By Fiona Mullen
A few weeks ago I wrote an article showing how it should be possible to keep the property compensation bill below €5bn with a mix of reinstatement, territorial adjustment and a form of incentivised exchange.
One issue that could upset this €5bn figure is if legally unsound and politically charged methods are used to calculate compensation values.
To illustrate what I mean, consider that each of the five versions of the Annan Plan had its own version of how to calculate ‘current value’ for the purposes of compensation. Current value is in any case a misleading term, since it implies market value but actually means something else.
Annan I said that compensation would be paid on the basis of the value at the time of dispossession “plus inflation” of properties in comparable locations. It should also be based on the assumption that “events between 1963 and 1974 had not taken place”. By Annan V, there was a requirement (thank goodness) to use experts, but, among other things, one also had to check prices in comparable locations “where property prices were not positively or negatively affected” by the events of 1963-74.
In other words, we have to find properties on the island that were completely unaffected by conflict. That is impossible. Land prices plummeted all over the island in 1974 and the dislocation of Greek Cypriots led to high housing demand and a building boom that would have affected prices everywhere in the south.
Deciding which properties, if any, were or were not affected is therefore highly speculative. That makes the Annan model likely to fail in court. Search the word “speculation” in the Loizou just satisfaction European Court of Human Rights (ECHR) judgment of May 2011 (16682/90) and you will see what I mean.
The other problem spawned by the Annan methodology is speculation about house-price inflation. The Central Bank of Cyprus only started producing a property price index in 2006, so economists argue (speculate) about whether house prices have risen by an average 6%, 8% or 10% since 1974.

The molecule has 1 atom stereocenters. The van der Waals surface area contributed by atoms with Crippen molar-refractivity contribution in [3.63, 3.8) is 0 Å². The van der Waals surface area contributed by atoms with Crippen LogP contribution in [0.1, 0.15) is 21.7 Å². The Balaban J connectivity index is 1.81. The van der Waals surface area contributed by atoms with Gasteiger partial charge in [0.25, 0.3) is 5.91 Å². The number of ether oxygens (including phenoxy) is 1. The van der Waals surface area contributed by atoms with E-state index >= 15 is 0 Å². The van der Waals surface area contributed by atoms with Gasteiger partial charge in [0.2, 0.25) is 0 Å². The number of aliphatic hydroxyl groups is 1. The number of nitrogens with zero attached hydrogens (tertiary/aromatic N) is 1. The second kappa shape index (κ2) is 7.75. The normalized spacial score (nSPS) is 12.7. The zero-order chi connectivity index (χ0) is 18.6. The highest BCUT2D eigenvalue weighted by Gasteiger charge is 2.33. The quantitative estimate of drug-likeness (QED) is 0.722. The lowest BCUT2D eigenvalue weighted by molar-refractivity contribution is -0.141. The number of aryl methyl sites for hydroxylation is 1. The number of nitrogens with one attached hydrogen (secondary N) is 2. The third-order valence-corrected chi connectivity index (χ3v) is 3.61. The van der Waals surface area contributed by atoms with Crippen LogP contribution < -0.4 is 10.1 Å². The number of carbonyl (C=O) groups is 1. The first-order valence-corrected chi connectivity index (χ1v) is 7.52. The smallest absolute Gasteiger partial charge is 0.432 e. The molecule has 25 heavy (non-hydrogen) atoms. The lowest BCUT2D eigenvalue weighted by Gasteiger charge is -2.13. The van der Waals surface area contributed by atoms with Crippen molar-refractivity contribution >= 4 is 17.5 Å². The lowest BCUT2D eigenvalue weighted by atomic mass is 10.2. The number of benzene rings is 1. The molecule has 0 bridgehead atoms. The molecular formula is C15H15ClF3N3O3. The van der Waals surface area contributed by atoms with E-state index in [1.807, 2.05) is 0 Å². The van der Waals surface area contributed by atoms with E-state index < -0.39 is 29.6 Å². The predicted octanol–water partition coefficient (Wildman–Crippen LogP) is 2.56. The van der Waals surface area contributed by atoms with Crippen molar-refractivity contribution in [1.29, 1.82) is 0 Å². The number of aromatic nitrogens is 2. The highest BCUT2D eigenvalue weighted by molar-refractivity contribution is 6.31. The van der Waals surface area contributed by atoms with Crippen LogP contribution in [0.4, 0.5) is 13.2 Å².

To non-finance types, there is little difference between 6% or 8%. But because of the way compounding works, every 2 percentage points thrown onto the inflation rate doubles the compensation bill.
Politicians or negotiators might make off the cuff decisions, not knowing that the difference between two inflation rates is the difference between an affordable and a bankrupt solution.
According to a paper by Symeon Matsis in 2004, the average price of Greek Cypriot property in the north was CYP 1,364 (€2,330) per donum in 1974. If you assume a 6% inflation rate, the ‘current value’ of Greek Cypriot affected property by 2015 comes to €31bn, meaning that the compensation bill (assuming the exchange and reinstatement model proposed in my previous article) comes to just over €5bn.
However, if you assume average inflation of 8% (which probably ignores the massive drop in values since 2008), the current value soars to €64bn and the bill more than doubles to €11bn. Try an inflation rate of 10% and you are looking at valuation of €128bn and a compensation bill of €21bn – the same size as all-island GDP.
Luckily none of this legally risky, economically dubious speculation is necessary. There is a perfectly modern, internationally acceptable way of assessing value, and that is through surveyors assessing the price that a similar property in the same location would fetch on the market today. This is the methodology used by the Turkish Cypriot Immovable Property Commission, which the ECHR in the Loizou case found to be a “fair basis” for compensation.
Using today’s market value as the baseline for compensation does not deal with one issue, however: namely that Greek Cypriot property currently fetches a lower price in the north than Turkish Cypriot property. These prices can be expected to converge after a settlement.
But as leaks from the ‘Downer doc’ have shown, there are much smarter ways of ‘catching’ that upswing in prices and making sure that the compensated owner also gets to benefit. Moreover, it does not involve bankrupting the state in the process.
Fiona Mullen is Director of Sapienta Economics and author of the monthly Sapienta Country Analysis Cyprus www.sapientaeconomics.com